A South Korean missionary school, known as Back to Jerusalem, is being blamed for a new COVID-19 outbreak. According to a recent report, more than 700 cases of COVID were traced to the BTJ Center for All Nations in Sangju city.
The BTJ training center for All Nations is a ministry run by InterCP International and is not directly connected with Back to Jerusalem International or the ministry associated with this website, but does share the same vision. Back to Jerusalem is the vision of the Chinese underground house church, more than a single organization and includes many unconnected groups around the world that refer to themselves as “Back to Jerusalem.”
It is feared that the number of cases connected with the mission center in South Korea could cause a new outbreak. Arrest warrants have been issued by the police for officials at the BTJ training center.
To be fair and honest, not everything is as straight forward as it seems. For instance, The Straight Times reports that 700 cases have been linked to the mission training center, but there is no reference given for this number, how it was arrived at, or how the “link” was made. The BTJ meetings in question were not yesterday – they were hosted almost three months ago in October, November, and December.
In contrast, at the writing of this article, the entire country of South Korea is seeing a drop in Covid numbers – not an increase. South Korea is reporting 513 cases total; a significant decrease from earlier months when they were hovering around 1,000. The overwhelming number of new cases are in the capital city of Seoul, which is almost 300km away from the mission training school. Though the report makes it sound like 700 people from the BTJ school contracted Covid on the same day at the training center, it seems from the official numbers that this is perhaps misleading. Some reports have written about the mission focus of the school in derogatory terms.
In other reports, only 126 people associated with the mission training school have tested positive.
South Korea’s state health insurance agency is not happy about the mission training center meeting together in violation of government policy, saying on Wednesday that it plans to seek reimbursement from an evangelical church.
The National Health Insurance Service is filing for the reimbursement of costs for COVID-19 testing, self-quarantines and medical treatment linked to the BTJ Center for All Nations in Sangju, North Gyeongsang Province. They are seeking an estimated 2.6 billion won ($2.37 million). In a surprise move of aggression, police said they will dispatch some 8,602 officers to identify those who have remained “out of touch” among church visitors and vowed stern legal action against those rejecting the government’s administrative orders.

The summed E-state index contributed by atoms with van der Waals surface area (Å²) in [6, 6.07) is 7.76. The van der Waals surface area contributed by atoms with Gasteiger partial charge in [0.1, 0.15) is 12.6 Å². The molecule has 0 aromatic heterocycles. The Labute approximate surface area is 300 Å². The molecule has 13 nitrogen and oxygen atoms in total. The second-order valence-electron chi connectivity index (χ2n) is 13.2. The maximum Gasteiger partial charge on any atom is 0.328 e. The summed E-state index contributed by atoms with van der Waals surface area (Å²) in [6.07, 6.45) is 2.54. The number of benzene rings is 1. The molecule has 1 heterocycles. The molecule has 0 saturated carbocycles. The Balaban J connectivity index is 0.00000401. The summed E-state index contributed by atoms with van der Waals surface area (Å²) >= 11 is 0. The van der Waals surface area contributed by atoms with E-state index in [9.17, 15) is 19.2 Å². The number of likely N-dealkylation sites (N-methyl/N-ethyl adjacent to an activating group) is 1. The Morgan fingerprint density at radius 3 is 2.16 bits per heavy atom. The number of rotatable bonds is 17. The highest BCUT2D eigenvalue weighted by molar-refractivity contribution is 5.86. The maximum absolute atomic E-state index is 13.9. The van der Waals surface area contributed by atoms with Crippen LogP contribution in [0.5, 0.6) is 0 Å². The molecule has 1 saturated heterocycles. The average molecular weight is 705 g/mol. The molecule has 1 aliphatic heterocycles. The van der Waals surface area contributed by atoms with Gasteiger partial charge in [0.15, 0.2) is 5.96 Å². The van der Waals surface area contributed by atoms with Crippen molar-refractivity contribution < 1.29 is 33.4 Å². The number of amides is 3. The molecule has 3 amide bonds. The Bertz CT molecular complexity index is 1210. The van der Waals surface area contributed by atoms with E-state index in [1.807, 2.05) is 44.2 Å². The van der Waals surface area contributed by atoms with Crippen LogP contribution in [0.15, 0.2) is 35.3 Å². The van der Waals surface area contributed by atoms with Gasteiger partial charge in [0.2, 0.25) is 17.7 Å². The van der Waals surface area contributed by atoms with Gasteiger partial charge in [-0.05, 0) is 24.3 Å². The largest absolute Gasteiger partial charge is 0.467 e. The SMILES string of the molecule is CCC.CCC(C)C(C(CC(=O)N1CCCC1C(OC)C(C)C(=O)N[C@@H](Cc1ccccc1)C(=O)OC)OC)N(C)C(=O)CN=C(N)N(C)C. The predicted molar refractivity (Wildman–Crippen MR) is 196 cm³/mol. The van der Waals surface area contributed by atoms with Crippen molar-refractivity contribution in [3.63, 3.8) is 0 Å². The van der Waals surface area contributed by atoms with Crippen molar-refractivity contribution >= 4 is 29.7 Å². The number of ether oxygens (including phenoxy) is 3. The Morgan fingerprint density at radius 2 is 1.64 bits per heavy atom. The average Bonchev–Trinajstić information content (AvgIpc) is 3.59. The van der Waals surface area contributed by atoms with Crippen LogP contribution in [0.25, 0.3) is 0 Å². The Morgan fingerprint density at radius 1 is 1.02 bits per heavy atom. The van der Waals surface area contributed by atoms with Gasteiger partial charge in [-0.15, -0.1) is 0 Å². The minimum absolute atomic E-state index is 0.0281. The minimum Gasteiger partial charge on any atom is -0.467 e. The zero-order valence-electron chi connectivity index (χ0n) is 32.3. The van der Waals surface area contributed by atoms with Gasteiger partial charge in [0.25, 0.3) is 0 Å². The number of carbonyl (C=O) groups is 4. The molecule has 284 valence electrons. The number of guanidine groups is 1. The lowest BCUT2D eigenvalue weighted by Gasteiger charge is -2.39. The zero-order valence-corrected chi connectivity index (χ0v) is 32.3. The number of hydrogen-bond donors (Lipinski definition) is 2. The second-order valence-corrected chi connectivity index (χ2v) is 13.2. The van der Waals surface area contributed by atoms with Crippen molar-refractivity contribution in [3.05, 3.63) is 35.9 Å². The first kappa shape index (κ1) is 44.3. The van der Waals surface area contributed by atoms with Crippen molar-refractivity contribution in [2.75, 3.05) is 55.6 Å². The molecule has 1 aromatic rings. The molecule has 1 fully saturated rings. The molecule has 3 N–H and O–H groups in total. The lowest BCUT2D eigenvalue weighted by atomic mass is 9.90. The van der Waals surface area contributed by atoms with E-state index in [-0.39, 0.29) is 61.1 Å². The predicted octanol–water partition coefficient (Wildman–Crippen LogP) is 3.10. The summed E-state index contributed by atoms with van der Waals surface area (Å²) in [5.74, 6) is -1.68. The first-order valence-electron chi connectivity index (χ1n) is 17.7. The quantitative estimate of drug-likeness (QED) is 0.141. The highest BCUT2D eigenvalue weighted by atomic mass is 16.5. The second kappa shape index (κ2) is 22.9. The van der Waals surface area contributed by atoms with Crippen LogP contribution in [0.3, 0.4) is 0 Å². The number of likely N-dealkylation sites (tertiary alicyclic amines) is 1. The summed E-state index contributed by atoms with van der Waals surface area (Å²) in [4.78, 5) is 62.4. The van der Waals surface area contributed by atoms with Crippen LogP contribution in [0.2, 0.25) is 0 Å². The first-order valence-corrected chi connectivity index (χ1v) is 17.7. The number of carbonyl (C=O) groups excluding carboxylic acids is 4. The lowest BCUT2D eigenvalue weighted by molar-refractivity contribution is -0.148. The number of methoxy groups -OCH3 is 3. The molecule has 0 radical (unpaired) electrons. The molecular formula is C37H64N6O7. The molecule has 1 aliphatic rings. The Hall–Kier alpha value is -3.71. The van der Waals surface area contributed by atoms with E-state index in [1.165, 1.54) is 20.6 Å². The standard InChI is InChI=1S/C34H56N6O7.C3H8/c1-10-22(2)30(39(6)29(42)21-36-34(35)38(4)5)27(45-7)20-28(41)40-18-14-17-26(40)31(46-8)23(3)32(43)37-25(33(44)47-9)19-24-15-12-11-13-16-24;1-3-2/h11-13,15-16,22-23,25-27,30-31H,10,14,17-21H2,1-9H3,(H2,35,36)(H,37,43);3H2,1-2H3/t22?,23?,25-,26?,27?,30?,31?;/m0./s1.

This is not the first time South Korea has taken an aggressive approach against religious gatherings. Earlier last year, a secret sect group was accused of spreading the virus at their meetings. The pastor of the group called the Shincheonji Church of Jesus was arrested and put in jail in August of 2020. Prosecutors were looking for an outcome of two years in prison for the leader, but this week he was acquitted of all covid-related charges by a South Korean court. Instead, the government prosecuted him on embezzlement.
Because of the aggressive approach against the training center, other members and mission center visitors are avoiding the virus test and have been “out of touch.” Church officials allegedly refused authorities’ request to submit a list of 500 people who participated in an event held at the center on Nov. 27-28. Under the Infectious Diseases Control and Prevention Act, those who do not cooperate with authorities’ epidemiological inspection or those who give false statements could face up to two years in prison and a fine of 20 million won.
“The non-cooperative attitude toward the government‘s disease control will cause great damage to the entire society,“ said Lee Sang-won, a senior official at the KDCA, at a briefing on Tuesday.
According to a study released last month by the New York Coronavirus Task Force, it is uncommon for religious gatherings to be the source of an outbreak. It is more likely that people are contracting the disease through small family gatherings. According to a study which used 46,000 data points from the months of September to November, when New York was experiencing its biggest outbreak, religious outbreaks were not even among the top 10 things contributing to a coronavirus outbreak.
According to the study, the number one factor contributing to an outbreak was family gatherings at 74% and health care delivery at 7.8%, followed by a very distant third – college students at 2.02%.
The contribution of religious gatherings to an outbreak was less than 1% at 0.69%.